FYS Course Descriptions

Course descriptions for current First-Year Seminars are available for viewing in BannerWeb. Below are sample descriptions from previous terms.
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  • ADVENTURES IN TIME

    27336
    Korsnack, Kylie

    What is it about the concept of time travel that continues to capture the attention of contemporary audiences? What narrative experiences and storytelling practices does a time traveler make possible? How might we use the tools of literary criticism to understand and unpack the continued presence of time travel within popular culture? In this course, we will explore these questions by analyzing time travel fiction from a variety of historical and cultural contexts. Focusing primarily on short stories and novels, we will consider time travel as both a mode of storytelling and a subgenre of science fiction. Through this focus on form and genre, we will work to critically analyze the creative, disruptive, and subversive potential of those imaginative frameworks--like time travel--that detach their characters (and thus their readers) from linear and progressive experiences of time. Along the way, we will engage in literary research, critically analyze a wide variety of written forms, and practice writing academic arguments of our own.

  • A GENERATION OF CYNICS? BIAS, NEUTRALITY, AND THE INTERNET

    27226
    Guss, Samantha Cunningham, Sojourna

    This course aims to create a discussion-based community that will examine the creation, consumption, and dissemination of information. We will explore themes such as inequity, surveillance, privacy, power, and the societal forces that influence who gets to be seen as an expert. Using a mix of scholarly and popular sources, including works drawn from critical race scholarship, information and society, information technology, and library science, students will seek to understand their own information seeking behaviors, think about biases, and ultimately begin to place themselves as both consumers and creators of information.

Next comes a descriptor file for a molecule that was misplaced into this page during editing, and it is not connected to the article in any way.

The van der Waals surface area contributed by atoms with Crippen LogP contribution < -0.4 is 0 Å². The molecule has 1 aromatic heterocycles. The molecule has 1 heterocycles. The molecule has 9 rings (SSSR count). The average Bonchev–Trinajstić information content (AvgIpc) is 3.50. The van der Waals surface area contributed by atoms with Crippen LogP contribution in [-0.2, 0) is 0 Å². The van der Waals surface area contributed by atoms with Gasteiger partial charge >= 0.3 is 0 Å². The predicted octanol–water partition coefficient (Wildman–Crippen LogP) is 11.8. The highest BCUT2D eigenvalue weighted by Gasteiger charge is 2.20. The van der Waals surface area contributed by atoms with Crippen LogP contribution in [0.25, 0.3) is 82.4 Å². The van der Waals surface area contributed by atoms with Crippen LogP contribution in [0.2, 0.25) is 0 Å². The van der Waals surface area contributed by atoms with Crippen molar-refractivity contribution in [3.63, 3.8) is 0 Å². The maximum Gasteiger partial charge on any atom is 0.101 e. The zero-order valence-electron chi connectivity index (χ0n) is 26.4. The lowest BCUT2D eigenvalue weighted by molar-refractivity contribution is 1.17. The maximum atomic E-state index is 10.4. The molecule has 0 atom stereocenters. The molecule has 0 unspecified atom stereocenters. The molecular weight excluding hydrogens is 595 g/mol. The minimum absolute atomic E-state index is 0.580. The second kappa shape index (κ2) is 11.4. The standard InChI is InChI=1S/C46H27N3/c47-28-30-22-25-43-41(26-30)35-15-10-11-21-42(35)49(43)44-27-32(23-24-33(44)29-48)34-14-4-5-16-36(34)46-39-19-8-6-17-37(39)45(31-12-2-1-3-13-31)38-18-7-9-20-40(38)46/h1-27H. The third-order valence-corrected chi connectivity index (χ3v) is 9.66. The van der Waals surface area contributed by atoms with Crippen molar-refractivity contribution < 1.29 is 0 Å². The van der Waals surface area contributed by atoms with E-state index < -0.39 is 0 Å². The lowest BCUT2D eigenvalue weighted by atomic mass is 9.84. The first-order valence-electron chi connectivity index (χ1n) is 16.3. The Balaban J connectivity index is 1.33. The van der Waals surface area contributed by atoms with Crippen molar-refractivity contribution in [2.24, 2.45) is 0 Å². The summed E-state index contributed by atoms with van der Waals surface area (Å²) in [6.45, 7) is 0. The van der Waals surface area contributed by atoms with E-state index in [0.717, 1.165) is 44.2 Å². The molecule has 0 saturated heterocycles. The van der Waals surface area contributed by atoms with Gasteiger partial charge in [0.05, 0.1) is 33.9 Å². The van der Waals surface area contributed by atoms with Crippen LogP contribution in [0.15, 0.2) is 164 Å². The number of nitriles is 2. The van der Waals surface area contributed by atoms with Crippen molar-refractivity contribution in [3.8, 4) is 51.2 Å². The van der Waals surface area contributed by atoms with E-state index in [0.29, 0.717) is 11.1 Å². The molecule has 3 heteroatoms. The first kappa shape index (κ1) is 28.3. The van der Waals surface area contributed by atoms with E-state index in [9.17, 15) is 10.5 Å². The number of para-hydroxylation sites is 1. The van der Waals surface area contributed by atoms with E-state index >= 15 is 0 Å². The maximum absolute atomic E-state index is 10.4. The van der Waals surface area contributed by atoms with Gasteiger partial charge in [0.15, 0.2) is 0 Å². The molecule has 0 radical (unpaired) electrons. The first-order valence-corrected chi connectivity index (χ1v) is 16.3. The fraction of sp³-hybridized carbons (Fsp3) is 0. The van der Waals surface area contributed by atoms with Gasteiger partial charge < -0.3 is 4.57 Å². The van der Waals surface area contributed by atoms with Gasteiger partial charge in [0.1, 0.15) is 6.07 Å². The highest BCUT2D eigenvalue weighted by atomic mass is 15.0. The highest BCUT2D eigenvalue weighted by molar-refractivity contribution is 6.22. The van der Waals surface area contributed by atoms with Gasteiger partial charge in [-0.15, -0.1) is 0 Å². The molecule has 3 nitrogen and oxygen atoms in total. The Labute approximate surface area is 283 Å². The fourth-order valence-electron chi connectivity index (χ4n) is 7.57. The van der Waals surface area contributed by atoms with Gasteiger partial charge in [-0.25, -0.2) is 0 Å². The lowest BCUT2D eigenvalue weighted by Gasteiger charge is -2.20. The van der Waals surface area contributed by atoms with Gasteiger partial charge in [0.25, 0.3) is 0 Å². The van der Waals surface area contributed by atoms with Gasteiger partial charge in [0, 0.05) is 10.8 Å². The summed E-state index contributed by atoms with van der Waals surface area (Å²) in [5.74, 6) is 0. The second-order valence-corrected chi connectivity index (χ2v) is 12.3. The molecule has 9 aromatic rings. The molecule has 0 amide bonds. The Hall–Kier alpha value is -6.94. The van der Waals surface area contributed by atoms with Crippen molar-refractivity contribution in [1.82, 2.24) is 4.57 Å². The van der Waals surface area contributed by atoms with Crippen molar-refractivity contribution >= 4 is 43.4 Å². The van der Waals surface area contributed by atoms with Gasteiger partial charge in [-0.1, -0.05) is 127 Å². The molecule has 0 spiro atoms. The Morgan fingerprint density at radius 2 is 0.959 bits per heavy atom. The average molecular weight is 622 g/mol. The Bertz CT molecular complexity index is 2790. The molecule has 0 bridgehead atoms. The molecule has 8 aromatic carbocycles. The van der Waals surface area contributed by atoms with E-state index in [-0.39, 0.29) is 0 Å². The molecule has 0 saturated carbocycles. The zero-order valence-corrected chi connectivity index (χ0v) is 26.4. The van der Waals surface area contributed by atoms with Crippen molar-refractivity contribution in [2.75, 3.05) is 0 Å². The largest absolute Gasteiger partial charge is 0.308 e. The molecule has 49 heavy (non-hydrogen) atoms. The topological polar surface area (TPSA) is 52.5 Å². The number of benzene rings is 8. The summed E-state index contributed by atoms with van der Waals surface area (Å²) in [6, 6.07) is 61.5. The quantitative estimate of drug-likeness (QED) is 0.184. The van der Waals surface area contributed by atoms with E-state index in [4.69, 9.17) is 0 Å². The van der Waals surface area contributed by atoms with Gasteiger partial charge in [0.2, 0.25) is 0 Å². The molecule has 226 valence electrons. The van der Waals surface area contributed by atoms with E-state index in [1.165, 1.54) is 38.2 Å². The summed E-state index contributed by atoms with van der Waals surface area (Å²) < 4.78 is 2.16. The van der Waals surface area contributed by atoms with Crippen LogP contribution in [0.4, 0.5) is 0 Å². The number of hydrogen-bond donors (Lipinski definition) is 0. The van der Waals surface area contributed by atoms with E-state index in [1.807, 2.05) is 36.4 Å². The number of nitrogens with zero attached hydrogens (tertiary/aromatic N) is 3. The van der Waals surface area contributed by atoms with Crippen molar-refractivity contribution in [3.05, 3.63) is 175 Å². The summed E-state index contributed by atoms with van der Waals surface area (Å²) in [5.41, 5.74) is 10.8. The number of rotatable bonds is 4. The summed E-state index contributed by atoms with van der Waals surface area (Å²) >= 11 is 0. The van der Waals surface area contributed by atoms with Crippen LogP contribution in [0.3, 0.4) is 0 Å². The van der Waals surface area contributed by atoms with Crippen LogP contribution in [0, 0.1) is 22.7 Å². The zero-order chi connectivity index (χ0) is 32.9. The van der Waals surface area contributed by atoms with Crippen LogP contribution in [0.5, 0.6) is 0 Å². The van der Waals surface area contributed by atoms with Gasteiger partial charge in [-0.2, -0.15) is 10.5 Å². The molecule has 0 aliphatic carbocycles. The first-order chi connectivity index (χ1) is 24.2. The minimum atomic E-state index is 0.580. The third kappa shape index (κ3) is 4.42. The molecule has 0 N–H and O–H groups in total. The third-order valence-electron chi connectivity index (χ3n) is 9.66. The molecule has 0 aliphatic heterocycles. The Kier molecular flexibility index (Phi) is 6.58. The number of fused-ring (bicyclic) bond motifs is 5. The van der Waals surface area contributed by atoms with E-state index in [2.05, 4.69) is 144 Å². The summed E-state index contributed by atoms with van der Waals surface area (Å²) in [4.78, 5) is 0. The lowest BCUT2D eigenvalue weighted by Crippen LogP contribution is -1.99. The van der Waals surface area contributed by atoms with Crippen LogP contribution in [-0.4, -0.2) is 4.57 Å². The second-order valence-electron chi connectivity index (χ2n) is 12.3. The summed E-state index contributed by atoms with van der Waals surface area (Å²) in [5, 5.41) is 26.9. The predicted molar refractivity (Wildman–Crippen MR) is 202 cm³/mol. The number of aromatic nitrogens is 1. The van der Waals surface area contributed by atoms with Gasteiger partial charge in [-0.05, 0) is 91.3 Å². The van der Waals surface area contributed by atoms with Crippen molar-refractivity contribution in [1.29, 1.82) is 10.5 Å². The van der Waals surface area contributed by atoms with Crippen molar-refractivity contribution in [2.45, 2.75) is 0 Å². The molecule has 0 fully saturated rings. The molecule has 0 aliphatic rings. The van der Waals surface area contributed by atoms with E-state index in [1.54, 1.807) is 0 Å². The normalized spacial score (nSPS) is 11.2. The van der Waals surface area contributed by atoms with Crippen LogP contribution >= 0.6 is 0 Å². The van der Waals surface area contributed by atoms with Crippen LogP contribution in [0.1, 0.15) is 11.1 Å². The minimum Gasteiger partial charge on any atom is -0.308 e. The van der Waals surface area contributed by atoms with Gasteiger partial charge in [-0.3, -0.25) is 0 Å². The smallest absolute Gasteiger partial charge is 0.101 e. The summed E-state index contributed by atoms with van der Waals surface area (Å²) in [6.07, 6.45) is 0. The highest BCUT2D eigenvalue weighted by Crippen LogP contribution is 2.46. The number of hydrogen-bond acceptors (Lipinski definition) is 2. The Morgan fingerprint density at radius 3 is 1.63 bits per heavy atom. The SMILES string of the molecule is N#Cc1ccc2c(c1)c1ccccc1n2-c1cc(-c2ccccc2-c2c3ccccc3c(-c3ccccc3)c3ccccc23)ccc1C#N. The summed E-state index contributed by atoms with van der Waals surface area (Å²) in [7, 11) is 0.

• CIVIC JOURNALISM AND SOCIAL JUSTICE

    27412
    Guss, Samantha Cunningham, Sojourna

    In this course, students will learn that journalists don't just report the news - they often have a responsibility to tell stories that inspire social change. This course explores the role and responsibility of journalism in identifying social justice issues and uncovering ways to resolve them.

  • COPS, CRIME, & POPULAR CULTURE
  • CRIME & PUNISHMENT IN RUSSIAN FICTION & FILM

    27429
    Guss, Samantha Cunningham, Sojourna

    "Crime and Punishment in Russian Fiction and Film" examines acts of transgression and retribution, two long-standing preoccupations in Russian culture. It offers an interdisciplinary investigation of how writers, artists and directors have depicted the changing boundaries of propriety and criminality since the early 19th century. This course surveys not only short stories and novels, but also poetry, theater, opera and cinema. Of particular interest in the course is how works of classical literature by authors like Dostoevsky and Tolstoy have been reimagined for performance on the stage and silver screen.

  • DEMOCRACY IN CRISIS

    27430
    Guss, Samantha Cunningham, Sojourna

    Is democracy in crisis? The past few years have seen a sharp decline in democratic practice around the globe and an increase in illiberalism and autocratic back sliding to authoritarianism. Moreover, we have seen an increasing wave of popular mobilizations expressing dissatisfaction with the manner in which democracies handle major issues of race and social justice. What accounts for these trends and how can we understand them? Is it now impossible to make a reasonable case in defense of (or a criticism of) democracy both in objective and normative (i.e., moral) terms? In this course we will try to understand the rise of illiberal trends and autocracies around the world. We will learn about the philosophical and moral underpinnings of democracy as well as how to objectively study its connection to a multiplicity of political, social and economic outcomes. You will learn the difference between writing an impassioned argument in favor of/against a particular institutional arrangement and exploring the consequences of the same institutional arrangement using an objective systematic scientific approach.